It seems inevitable …
ht: George Takei
Over time I regularly hear the old standby line “Hate the Sin, love the sinner” defense to support discriminating against LGBTQ folk. The Catholic Church has used this one for years to support its systematic discrimination against homosexuals. And for years, it has annoyed me. The events of the last week have brought it back with a fervor by evangelicals. A couple thoughts on this — some mine, and some from two very powerful voices.
First, mine. As Christians, we are commanded to love our neighbor. Jesus is not attributed to saying anything about HATE. Indeed, a search of the NIV shows the word “love” appears 205 times in the New Testament, and the word “hate” a mere 15 time, and those are mostly in the context of love your enemies. How about we just stick with the “love.” It certainly is the core element of Christian faith. Love your neighbor. All your neighbors.
But this issue deserves more – and there are other voices are far more powerful than mine that and worth listening to on this issue. This morning I came across Matthew Paul Turner’s blog Five Ways the Church Failed Yesterday. This piece speaks volumes. I will quote one section – but READ THE WHOLE THING.
Trust me, I understand that most people who ate chicken sandwiches at CFA yesterday did not do that as an act of hate. I get that. And that’s cool and all, but did the act of going out of your way to CFA prove that to be true? Do you think that the GLBTQ communities believe you? Would you, if you were gay, believe you?
Now before you answer that, remember that yesterday’s CFA Love Day was just one action in a long line of many. Because let’s face it: Christians go WAY out of their way to “hate the sin”–i.e., by voting against gay marriage, voting against civil unions, voicing their angst about gay people adopting children (just to list a few). Is it possible that Christians lose the ability to truly “love the sinner” because they’re so busy “hating the sin”? Do Christians put anywhere near the energy into “loving the sinner” as they do “hating the sin”?
All I know is that the GLBTQ communities are becoming quite used to feeling unloved by Christians. And with good reason.
How many times do we hear Christians say something like, “I don’t hate gay people. I may not agree with their lifestyle. But I don’t hate them… ”
If you were gay, would you believe that? Think about it. Would you feel loved by somebody if they included rules, context, and/or explanations about your lifestyle every time they spoke about how much they don’t hate you? Only when talking about gay people do Christians feel the need to preface their “love” or “non-hate” with some variation of “I don’t agree with your lifestyle, but…” Christians don’t talk about any other group of people like that–only gay people.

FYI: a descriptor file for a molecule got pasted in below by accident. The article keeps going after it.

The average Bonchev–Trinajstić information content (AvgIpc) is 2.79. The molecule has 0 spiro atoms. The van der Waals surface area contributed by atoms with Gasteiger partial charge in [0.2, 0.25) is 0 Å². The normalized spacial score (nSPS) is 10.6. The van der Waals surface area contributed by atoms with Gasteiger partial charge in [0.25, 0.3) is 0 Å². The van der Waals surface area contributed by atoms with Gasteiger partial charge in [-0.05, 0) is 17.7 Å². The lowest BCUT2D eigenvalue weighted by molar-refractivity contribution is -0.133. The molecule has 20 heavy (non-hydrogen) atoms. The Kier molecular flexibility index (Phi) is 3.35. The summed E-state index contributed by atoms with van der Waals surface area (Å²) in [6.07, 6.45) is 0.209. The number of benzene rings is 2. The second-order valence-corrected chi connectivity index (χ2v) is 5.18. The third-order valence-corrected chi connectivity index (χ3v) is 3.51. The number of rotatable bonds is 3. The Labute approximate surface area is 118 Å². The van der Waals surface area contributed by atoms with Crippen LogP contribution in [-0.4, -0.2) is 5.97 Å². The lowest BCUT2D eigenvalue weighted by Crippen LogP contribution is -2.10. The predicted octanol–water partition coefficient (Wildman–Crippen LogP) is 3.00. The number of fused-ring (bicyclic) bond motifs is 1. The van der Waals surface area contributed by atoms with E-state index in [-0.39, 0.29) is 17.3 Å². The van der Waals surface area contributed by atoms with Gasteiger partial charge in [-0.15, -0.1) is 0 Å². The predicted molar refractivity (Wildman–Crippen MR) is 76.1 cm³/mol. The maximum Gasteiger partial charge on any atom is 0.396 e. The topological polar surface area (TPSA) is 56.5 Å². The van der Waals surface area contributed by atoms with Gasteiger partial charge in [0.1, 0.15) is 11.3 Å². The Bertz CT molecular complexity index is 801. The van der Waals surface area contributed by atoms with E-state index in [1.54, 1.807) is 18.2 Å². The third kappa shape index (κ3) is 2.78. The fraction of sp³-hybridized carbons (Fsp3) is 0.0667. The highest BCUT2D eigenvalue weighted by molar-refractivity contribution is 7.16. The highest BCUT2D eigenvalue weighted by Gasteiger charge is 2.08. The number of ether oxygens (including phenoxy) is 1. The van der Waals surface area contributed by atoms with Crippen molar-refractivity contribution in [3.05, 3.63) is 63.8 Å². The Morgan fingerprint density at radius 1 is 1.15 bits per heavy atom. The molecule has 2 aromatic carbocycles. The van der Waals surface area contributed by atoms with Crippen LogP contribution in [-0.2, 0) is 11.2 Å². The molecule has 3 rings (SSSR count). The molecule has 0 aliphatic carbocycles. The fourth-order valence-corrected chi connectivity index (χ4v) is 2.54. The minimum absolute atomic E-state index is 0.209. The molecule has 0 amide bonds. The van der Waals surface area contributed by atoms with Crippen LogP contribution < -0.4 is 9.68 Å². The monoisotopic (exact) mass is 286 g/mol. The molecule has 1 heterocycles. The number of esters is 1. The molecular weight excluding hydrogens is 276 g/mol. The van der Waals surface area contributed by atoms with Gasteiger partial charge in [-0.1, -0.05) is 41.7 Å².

Turner’s post captures the core element. The message is strengthened by the words of the Rev. Mark Sandlin, who writes as The “God Article.” Rev. Sandlin suggests that “Love the Sinner, Hate the Sin” is really hate by any other name. He says this in “Clobbering Biblical Gay Bashing.” (which should also be required reading):
Hate By Any Other Name
Oh sure, this time around we have “softened” our approach, saying things like “hate the sin, love the sinner,” but we fail to recognize that what we are calling a “sin” and the person we are calling a “sinner” are one and the same. A person whose sexual orientation is homosexual, or bi-sexual, or queer can no more separate themselves from their sexuality than a heterosexual person can. It’s like saying “hate the toppings, love the pizza.” It’s just not the pizza without the toppings. We just aren’t loving the person if we don’t love the whole person.
I suspect the “softening” of the language we use has everything to do with making us feel better and very little with making LGBTQ folk feel better, because it certainly doesn’t make them feel any better. As a matter of fact, the love/hate (emphasis on hate) relationship that the Church continues to push on this group of people only serves to push them into closets and into even darker places, which sometimes leads to suicide. The Church and its approach to this issue are at fault for most of the hurt, anguish, self-doubt, abuse and death associated with being LGBTQ. Not very loving. Not very grace filled. But it certainly leaves us in need of forgiveness.
Many Christians have lost their way in this twisty, turny maze of how to practice our faith. We would much rather reinforce the things we want to believe than believe the sometimes difficult teachings of Jesus. Who, on a side note, never said a word about homosexuality but did tell us to gouge out our lustful eyes. Which seems to me is more likely to leave us all blind than the “eye for and eye” thing.
How about we just stick with the “love” and forget the hate.